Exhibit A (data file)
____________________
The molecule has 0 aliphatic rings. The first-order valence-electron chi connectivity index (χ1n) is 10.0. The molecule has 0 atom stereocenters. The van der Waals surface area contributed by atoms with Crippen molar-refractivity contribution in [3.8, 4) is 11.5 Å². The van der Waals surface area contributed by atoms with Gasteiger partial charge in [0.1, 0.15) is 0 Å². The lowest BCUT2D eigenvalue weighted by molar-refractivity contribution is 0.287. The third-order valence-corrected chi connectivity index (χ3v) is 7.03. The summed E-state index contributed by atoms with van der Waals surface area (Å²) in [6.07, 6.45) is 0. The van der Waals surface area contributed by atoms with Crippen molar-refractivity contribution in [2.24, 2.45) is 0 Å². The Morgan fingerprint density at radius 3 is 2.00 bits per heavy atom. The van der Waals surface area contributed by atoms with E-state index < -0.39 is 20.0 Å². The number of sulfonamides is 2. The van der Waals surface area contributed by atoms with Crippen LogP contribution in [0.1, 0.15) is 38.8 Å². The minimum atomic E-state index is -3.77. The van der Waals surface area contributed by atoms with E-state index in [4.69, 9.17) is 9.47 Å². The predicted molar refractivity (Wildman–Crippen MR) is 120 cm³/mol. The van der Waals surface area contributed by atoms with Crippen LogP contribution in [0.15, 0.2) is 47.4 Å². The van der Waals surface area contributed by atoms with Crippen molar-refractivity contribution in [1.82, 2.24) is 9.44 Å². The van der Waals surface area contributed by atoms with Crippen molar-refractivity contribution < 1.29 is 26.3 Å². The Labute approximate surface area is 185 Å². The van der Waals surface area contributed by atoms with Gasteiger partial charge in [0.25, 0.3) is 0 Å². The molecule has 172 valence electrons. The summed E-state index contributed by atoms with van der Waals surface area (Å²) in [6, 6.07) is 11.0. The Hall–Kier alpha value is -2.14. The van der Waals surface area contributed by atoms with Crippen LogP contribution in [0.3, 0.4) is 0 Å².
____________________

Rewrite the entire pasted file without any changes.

The molecule has 0 aliphatic rings. The first-order valence-electron chi connectivity index (χ1n) is 10.0. The molecule has 0 atom stereocenters. The van der Waals surface area contributed by atoms with Crippen molar-refractivity contribution in [3.8, 4) is 11.5 Å². The van der Waals surface area contributed by atoms with Gasteiger partial charge in [0.1, 0.15) is 0 Å². The lowest BCUT2D eigenvalue weighted by molar-refractivity contribution is 0.287. The third-order valence-corrected chi connectivity index (χ3v) is 7.03. The summed E-state index contributed by atoms with van der Waals surface area (Å²) in [6.07, 6.45) is 0. The van der Waals surface area contributed by atoms with Crippen molar-refractivity contribution in [2.24, 2.45) is 0 Å². The Morgan fingerprint density at radius 3 is 2.00 bits per heavy atom. The van der Waals surface area contributed by atoms with E-state index < -0.39 is 20.0 Å². The number of sulfonamides is 2. The van der Waals surface area contributed by atoms with Crippen LogP contribution in [0.1, 0.15) is 38.8 Å². The minimum atomic E-state index is -3.77. The van der Waals surface area contributed by atoms with E-state index in [4.69, 9.17) is 9.47 Å². The predicted molar refractivity (Wildman–Crippen MR) is 120 cm³/mol. The van der Waals surface area contributed by atoms with Crippen LogP contribution in [0.15, 0.2) is 47.4 Å². The van der Waals surface area contributed by atoms with Crippen molar-refractivity contribution in [1.82, 2.24) is 9.44 Å². The van der Waals surface area contributed by atoms with Crippen molar-refractivity contribution < 1.29 is 26.3 Å². The Labute approximate surface area is 185 Å². The van der Waals surface area contributed by atoms with Gasteiger partial charge in [0.25, 0.3) is 0 Å². The molecule has 172 valence electrons. The summed E-state index contributed by atoms with van der Waals surface area (Å²) in [6, 6.07) is 11.0. The Hall–Kier alpha value is -2.14. The van der Waals surface area contributed by atoms with Crippen LogP contribution in [0.3, 0.4) is 0 Å².